Search This Blog

Monday, 14 November 2016

Baking A Wholewheat Sorghum Loaf Using A Sourdough Starter

A couple of blogs ago I told you how I experimented with using Sorghum flour in a loaf I baked. Sorghum flour is what is used to make Maltabella Porridge. I fell completely in love with the taste that this flavoursome flour brought to the bread. Initially I thought the flour would be too heavy to use with bread flour, but I decided to try it anyway. I went all out and tested it with Brown Bread Flour, enriched with Wheat Bran. I loved the resulting bread so much that I decided to publish a blog about it. If you like wholewheat bread, you are going to enjoy this one!


In a large mixing bowl, measure 4 cups (4 x 250 ml) brown bread flour, 2 cups (500 ml) sorghum/maltabella flour, and 1 cup (250 ml) wheat bran.


Add 2 tablespoons (25 ml) sugar and 1 tablespoon (12,5 ml) salt. Mix the dry ingredients well.
Option 1: If using Instant Dry Yeast, add a packet to the dry ingredients.


Add one egg, 175 ml lukewarm milk, 175 ml lukewarm water and 50 ml cooking oil to the dry ingredients.
Option 2: If using Active Dry Yeast, dissolve a packet in the lukewarm water along with the sugar. Allow about 10 minutes for it to froth up.


Add 2 cups (500 ml) sourdough starter. A strong sourdough starter does not need added yeast to raise the dough. However, when I am pressed for time, I will add a packet of Instant Dry Yeast to speed up the rising process. I still add the sourdough starter, as this adds loads of flavour to the bread that yeast can not achieve. This is a general rule for all breads, not only this particular one.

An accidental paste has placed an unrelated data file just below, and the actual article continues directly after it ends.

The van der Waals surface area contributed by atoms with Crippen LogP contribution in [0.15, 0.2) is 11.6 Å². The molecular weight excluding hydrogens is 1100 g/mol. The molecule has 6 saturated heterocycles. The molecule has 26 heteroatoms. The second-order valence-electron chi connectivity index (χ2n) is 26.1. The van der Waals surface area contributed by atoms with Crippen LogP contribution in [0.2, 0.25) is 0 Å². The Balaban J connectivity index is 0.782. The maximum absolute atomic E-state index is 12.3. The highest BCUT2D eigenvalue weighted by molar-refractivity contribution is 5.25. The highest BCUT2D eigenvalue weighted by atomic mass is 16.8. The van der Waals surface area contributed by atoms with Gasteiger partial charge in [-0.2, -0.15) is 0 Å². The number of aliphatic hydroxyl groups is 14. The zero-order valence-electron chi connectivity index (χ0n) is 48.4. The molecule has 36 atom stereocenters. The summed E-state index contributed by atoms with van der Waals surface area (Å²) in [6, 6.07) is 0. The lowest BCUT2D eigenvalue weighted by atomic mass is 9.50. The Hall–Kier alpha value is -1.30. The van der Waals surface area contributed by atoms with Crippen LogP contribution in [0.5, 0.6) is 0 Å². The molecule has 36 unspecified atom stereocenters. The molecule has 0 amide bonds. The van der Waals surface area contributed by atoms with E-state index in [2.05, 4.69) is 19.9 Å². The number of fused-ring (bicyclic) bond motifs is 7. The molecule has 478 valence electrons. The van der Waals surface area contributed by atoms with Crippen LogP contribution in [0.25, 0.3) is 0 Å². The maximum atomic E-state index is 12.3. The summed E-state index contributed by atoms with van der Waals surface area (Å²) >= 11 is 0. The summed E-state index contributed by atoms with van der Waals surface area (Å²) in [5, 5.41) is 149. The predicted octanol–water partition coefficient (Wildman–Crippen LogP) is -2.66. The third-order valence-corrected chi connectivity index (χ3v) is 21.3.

Bring the dough together. You may need to add a little more water. Add this a tablespoonful at a time so as to prevent getting the dough too wet.


Knead your dough for about ten minutes. Prepare 2 small bread tins with non-stick coating and lightly flour the surface.


Divide the dough in 2 and shape according to the bread tins.


Place the dough in the bread pans.


Cover with plastic and allow to rise in a warm dry place.


Once risen, bake in a preheated oven at 200 °C for about 40 minutes.


When you knock on the bottom of the bread, you should hear a hollow sound to indicate the bread is done.


Turn out on a wire rack to cool. The sorghum creates a crisp crust. If you prefer your crust softer, you can cover the hot loaves with a damp cloth. The steam will soften the crust.


Does this not look delicious?


That is the picture of wholesome goodness. I cut my loaf when it was still too hot to touch and it crumbled a little, but everyone's mouths were watering and nobody wanted to wait any longer after having been exposed to the wonderful smells wafting through the house while the bread was baking. I barely managed to snap this photo before the hungry hoards descended.


Marietjie Uys (Miekie) is a published author. You can buy the books here:
You can purchase Designs By Miekie 1 here.
Jy kan Kom Ons Teken en Verf Tuinstories hier koop.
Jy kan Kom Ons Kleur Tuinstories In hier koop.
Jy kan Tuinstories hier koop.
For more crafty ideas and great products, visit A Pretty Talent on Facebook.
Remember to keep nurturing your TALENT for making PRETTY things.
You can subscribe to this blog and receive regular updates by email by simply registering your email address at the top of the current blog.